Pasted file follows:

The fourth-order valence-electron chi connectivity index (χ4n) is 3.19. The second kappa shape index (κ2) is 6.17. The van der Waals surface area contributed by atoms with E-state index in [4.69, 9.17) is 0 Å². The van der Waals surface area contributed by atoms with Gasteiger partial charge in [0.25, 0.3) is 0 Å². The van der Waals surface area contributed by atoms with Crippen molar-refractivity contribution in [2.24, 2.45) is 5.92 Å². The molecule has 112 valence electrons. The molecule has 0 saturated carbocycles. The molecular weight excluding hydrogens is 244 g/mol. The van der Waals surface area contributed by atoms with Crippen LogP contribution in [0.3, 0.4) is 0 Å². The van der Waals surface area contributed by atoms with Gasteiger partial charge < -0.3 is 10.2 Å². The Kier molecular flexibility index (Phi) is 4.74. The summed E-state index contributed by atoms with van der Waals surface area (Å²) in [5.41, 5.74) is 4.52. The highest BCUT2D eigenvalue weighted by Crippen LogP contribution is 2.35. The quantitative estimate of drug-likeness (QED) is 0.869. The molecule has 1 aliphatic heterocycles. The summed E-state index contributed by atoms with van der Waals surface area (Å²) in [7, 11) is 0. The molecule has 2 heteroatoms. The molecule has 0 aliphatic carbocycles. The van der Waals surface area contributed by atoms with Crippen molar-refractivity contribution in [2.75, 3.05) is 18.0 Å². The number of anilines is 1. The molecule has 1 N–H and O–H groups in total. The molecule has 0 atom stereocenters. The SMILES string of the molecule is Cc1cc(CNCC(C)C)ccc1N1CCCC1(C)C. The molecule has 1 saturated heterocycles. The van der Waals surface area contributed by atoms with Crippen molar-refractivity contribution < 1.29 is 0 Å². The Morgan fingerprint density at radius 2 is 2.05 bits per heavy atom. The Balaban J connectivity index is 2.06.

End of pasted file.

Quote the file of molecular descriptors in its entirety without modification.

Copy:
The fourth-order valence-electron chi connectivity index (χ4n) is 3.19. The second kappa shape index (κ2) is 6.17. The van der Waals surface area contributed by atoms with E-state index in [4.69, 9.17) is 0 Å². The van der Waals surface area contributed by atoms with Gasteiger partial charge in [0.25, 0.3) is 0 Å². The van der Waals surface area contributed by atoms with Crippen molar-refractivity contribution in [2.24, 2.45) is 5.92 Å². The molecule has 112 valence electrons. The molecule has 0 saturated carbocycles. The molecular weight excluding hydrogens is 244 g/mol. The van der Waals surface area contributed by atoms with Crippen LogP contribution in [0.3, 0.4) is 0 Å². The van der Waals surface area contributed by atoms with Gasteiger partial charge < -0.3 is 10.2 Å². The Kier molecular flexibility index (Phi) is 4.74. The summed E-state index contributed by atoms with van der Waals surface area (Å²) in [5.41, 5.74) is 4.52. The highest BCUT2D eigenvalue weighted by Crippen LogP contribution is 2.35. The quantitative estimate of drug-likeness (QED) is 0.869. The molecule has 1 aliphatic heterocycles. The summed E-state index contributed by atoms with van der Waals surface area (Å²) in [7, 11) is 0. The molecule has 2 heteroatoms. The molecule has 0 aliphatic carbocycles. The van der Waals surface area contributed by atoms with Crippen molar-refractivity contribution in [2.75, 3.05) is 18.0 Å². The number of anilines is 1. The molecule has 1 N–H and O–H groups in total. The molecule has 0 atom stereocenters. The SMILES string of the molecule is Cc1cc(CNCC(C)C)ccc1N1CCCC1(C)C. The molecule has 1 saturated heterocycles. The van der Waals surface area contributed by atoms with Crippen molar-refractivity contribution < 1.29 is 0 Å². The Morgan fingerprint density at radius 2 is 2.05 bits per heavy atom. The Balaban J connectivity index is 2.06.